On ‘Leverage’: Why A Heist Show Is Exactly What The World Needs Right Now


“The rich and powerful take what they want, we steal it back for you” are the words repeated at the beginning of every episode of cult television show Leverage (2008 – 2012); they are the thesis, the motto, the succinct version of its synopsis. As we watch the main characters Robin Hood their way in and out of millionaires’ lives, stealing their reputation, their business, and always a little bit of their money to give to the people screwed over by the system, we feel vindicated, comforted and hopeful – even if it´s just for a brief moment. All feelings we really need these days. Which makes the fact that this show is getting a reboot even better!

The state of the world right now is incredibly fragile. Every news station, every commercial on television, every sign hung up on supermarkets reminds us how bad we´ve got it. Half the world has lost, or is on the brink of, losing their jobs, the healthcare system is crumbling, and corporations like Amazon – owned by a soon-to-be trillionaire, something that apparently exists now – were asking for donations from its customers not a full two months ago. It all sounds like the beginning of an episode of Leverage, where the bad guys are very close to getting away with it.

The setup of the show is simple; it follows four white-collar criminals – a hacker, a hitter, a grifter, and a thief – who band together with ex-insurance cop Nathan Ford (Timothy Hutton), to steal from the rich and give back to the people in need. They all used to prefer to work alone but have changed their minds through the power of friendship. OK, it´s more like they realise how much better they are when they work together, and they get addicted to how great being the good guy feels.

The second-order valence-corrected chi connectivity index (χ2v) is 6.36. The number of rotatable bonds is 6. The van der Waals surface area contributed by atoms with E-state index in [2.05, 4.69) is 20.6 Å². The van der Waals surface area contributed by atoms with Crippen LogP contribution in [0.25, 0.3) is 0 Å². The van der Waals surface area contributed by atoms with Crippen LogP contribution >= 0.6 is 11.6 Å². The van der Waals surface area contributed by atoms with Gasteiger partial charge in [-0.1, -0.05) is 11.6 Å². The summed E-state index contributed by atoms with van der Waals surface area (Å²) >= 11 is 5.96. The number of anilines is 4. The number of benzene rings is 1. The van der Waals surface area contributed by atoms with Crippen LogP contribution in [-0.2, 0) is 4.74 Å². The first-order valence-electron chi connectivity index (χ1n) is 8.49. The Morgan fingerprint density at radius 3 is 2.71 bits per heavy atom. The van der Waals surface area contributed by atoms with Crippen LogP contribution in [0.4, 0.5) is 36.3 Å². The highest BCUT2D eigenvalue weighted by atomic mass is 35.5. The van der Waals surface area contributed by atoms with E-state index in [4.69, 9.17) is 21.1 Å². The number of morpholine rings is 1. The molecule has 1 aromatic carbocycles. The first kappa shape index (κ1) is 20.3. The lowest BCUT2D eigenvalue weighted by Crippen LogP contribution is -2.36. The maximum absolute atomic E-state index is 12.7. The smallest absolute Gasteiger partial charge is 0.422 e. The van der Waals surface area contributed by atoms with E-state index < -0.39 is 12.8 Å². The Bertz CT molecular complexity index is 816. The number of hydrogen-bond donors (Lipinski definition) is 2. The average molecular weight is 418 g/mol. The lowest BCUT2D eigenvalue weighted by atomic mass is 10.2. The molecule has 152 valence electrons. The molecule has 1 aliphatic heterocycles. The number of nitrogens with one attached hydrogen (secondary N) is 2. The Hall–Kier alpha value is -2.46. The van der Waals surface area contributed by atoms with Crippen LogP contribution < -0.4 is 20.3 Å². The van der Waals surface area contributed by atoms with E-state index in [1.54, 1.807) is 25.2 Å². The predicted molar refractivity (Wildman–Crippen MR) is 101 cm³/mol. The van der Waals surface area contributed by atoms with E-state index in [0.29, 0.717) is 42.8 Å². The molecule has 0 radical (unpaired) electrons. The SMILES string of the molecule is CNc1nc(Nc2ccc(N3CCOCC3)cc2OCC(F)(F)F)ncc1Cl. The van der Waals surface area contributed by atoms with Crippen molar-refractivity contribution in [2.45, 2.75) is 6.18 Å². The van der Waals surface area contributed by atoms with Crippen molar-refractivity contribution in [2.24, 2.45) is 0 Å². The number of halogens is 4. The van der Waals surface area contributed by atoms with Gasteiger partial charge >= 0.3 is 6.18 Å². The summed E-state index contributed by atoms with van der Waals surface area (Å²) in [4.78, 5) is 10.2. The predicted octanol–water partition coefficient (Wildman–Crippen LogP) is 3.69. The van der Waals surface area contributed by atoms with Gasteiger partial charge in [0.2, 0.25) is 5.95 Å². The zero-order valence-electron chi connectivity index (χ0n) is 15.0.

I re-watched this show and was surprised by the dark elements it possesses. It deals with long-term alcoholism, the death of one of the main character´s son because he was denied health insurance, trauma, self-hatred, identity issues, and many more. It has crime, corruption, disease, and stupid people that can´t come to terms with their feelings and don´t communicate.

It also has it’s lighter side, like the episode in which Elliot Spencer (Christian Kane), the character literally responsible for beating people up, accidentally becomes a country music star. He has fans, that Hardison (Aldis Hodge), the hacker and my personal favourite character, tricks into storming the car of the bad guy of the episode to stall him so that the team can help a musician play a song. And that’s not even the craziest the show gets. They infiltrate an Italian mob boss´ daughter´s wedding, and wind up having to organise it at the same time they try to pull off the crime. Leverage is series of mini heist movies that enjoys the hell out of the opportunity to tell stories that are sometimes painfully realistic, and at other times just delightfully silly. Above all else, it has a lot of fun.